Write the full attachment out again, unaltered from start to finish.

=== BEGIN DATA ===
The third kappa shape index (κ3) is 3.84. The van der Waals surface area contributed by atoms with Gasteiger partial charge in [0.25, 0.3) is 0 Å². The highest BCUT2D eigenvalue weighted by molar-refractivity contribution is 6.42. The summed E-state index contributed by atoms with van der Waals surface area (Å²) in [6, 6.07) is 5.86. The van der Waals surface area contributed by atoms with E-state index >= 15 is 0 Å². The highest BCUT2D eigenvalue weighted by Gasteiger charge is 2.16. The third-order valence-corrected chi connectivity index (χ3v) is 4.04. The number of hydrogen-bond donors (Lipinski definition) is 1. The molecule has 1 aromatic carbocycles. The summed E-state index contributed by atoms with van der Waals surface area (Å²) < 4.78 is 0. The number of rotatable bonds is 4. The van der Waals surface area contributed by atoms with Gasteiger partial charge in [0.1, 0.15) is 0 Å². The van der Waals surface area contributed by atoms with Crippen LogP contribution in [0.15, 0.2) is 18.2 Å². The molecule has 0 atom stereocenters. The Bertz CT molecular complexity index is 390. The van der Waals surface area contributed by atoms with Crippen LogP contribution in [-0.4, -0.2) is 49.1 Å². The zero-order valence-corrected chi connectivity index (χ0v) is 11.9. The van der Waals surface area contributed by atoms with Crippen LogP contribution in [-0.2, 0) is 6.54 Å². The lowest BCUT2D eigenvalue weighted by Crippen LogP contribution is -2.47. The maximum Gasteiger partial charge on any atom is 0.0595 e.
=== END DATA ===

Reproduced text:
The third kappa shape index (κ3) is 3.84. The van der Waals surface area contributed by atoms with Gasteiger partial charge in [0.25, 0.3) is 0 Å². The highest BCUT2D eigenvalue weighted by molar-refractivity contribution is 6.42. The summed E-state index contributed by atoms with van der Waals surface area (Å²) in [6, 6.07) is 5.86. The van der Waals surface area contributed by atoms with E-state index >= 15 is 0 Å². The highest BCUT2D eigenvalue weighted by Gasteiger charge is 2.16. The third-order valence-corrected chi connectivity index (χ3v) is 4.04. The number of hydrogen-bond donors (Lipinski definition) is 1. The molecule has 1 aromatic carbocycles. The summed E-state index contributed by atoms with van der Waals surface area (Å²) < 4.78 is 0. The number of rotatable bonds is 4. The van der Waals surface area contributed by atoms with Gasteiger partial charge in [0.1, 0.15) is 0 Å². The van der Waals surface area contributed by atoms with Crippen LogP contribution in [0.15, 0.2) is 18.2 Å². The molecule has 0 atom stereocenters. The Bertz CT molecular complexity index is 390. The van der Waals surface area contributed by atoms with Crippen LogP contribution in [-0.4, -0.2) is 49.1 Å². The zero-order valence-corrected chi connectivity index (χ0v) is 11.9. The van der Waals surface area contributed by atoms with Crippen LogP contribution in [-0.2, 0) is 6.54 Å². The lowest BCUT2D eigenvalue weighted by Crippen LogP contribution is -2.47. The maximum Gasteiger partial charge on any atom is 0.0595 e.